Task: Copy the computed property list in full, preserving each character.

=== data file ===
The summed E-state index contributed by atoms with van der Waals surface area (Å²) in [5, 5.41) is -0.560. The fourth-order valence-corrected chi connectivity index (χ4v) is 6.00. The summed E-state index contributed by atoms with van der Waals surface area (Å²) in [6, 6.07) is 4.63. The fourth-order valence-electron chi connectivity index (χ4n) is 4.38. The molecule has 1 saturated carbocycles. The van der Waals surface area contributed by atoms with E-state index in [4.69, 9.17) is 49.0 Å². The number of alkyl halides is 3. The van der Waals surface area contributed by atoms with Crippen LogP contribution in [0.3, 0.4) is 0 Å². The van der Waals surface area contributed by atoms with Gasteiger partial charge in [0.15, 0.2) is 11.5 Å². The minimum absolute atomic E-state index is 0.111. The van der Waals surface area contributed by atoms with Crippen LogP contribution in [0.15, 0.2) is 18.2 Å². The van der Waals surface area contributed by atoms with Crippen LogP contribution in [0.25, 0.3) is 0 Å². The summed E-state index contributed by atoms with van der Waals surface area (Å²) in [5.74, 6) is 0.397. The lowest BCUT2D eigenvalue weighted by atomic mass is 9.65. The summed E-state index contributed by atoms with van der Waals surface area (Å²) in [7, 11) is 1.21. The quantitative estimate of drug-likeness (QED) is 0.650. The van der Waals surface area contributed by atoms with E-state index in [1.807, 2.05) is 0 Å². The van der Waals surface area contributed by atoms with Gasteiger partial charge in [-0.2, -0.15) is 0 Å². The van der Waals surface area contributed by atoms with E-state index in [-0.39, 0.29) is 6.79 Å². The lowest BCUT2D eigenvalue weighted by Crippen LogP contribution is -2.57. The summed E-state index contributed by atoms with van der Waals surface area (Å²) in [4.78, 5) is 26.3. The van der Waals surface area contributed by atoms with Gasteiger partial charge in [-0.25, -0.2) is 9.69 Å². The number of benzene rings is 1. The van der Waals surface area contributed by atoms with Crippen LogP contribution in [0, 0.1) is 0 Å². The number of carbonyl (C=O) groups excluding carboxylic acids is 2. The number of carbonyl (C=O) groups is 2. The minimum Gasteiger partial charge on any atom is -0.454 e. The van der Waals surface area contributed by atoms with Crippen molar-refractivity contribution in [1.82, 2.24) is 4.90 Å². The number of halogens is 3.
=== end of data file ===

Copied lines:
The summed E-state index contributed by atoms with van der Waals surface area (Å²) in [5, 5.41) is -0.560. The fourth-order valence-corrected chi connectivity index (χ4v) is 6.00. The summed E-state index contributed by atoms with van der Waals surface area (Å²) in [6, 6.07) is 4.63. The fourth-order valence-electron chi connectivity index (χ4n) is 4.38. The molecule has 1 saturated carbocycles. The van der Waals surface area contributed by atoms with E-state index in [4.69, 9.17) is 49.0 Å². The number of alkyl halides is 3. The van der Waals surface area contributed by atoms with Crippen LogP contribution in [0.3, 0.4) is 0 Å². The van der Waals surface area contributed by atoms with Gasteiger partial charge in [0.15, 0.2) is 11.5 Å². The minimum absolute atomic E-state index is 0.111. The van der Waals surface area contributed by atoms with Crippen LogP contribution in [0.15, 0.2) is 18.2 Å². The van der Waals surface area contributed by atoms with Crippen LogP contribution in [0.25, 0.3) is 0 Å². The summed E-state index contributed by atoms with van der Waals surface area (Å²) in [5.74, 6) is 0.397. The lowest BCUT2D eigenvalue weighted by atomic mass is 9.65. The summed E-state index contributed by atoms with van der Waals surface area (Å²) in [7, 11) is 1.21. The quantitative estimate of drug-likeness (QED) is 0.650. The van der Waals surface area contributed by atoms with E-state index in [1.807, 2.05) is 0 Å². The van der Waals surface area contributed by atoms with Gasteiger partial charge in [-0.2, -0.15) is 0 Å². The van der Waals surface area contributed by atoms with E-state index in [-0.39, 0.29) is 6.79 Å². The lowest BCUT2D eigenvalue weighted by Crippen LogP contribution is -2.57. The summed E-state index contributed by atoms with van der Waals surface area (Å²) in [4.78, 5) is 26.3. The van der Waals surface area contributed by atoms with Gasteiger partial charge in [-0.25, -0.2) is 9.69 Å². The number of benzene rings is 1. The van der Waals surface area contributed by atoms with Crippen LogP contribution in [0, 0.1) is 0 Å². The number of carbonyl (C=O) groups excluding carboxylic acids is 2. The number of carbonyl (C=O) groups is 2. The minimum Gasteiger partial charge on any atom is -0.454 e. The van der Waals surface area contributed by atoms with Crippen molar-refractivity contribution in [1.82, 2.24) is 4.90 Å². The number of halogens is 3.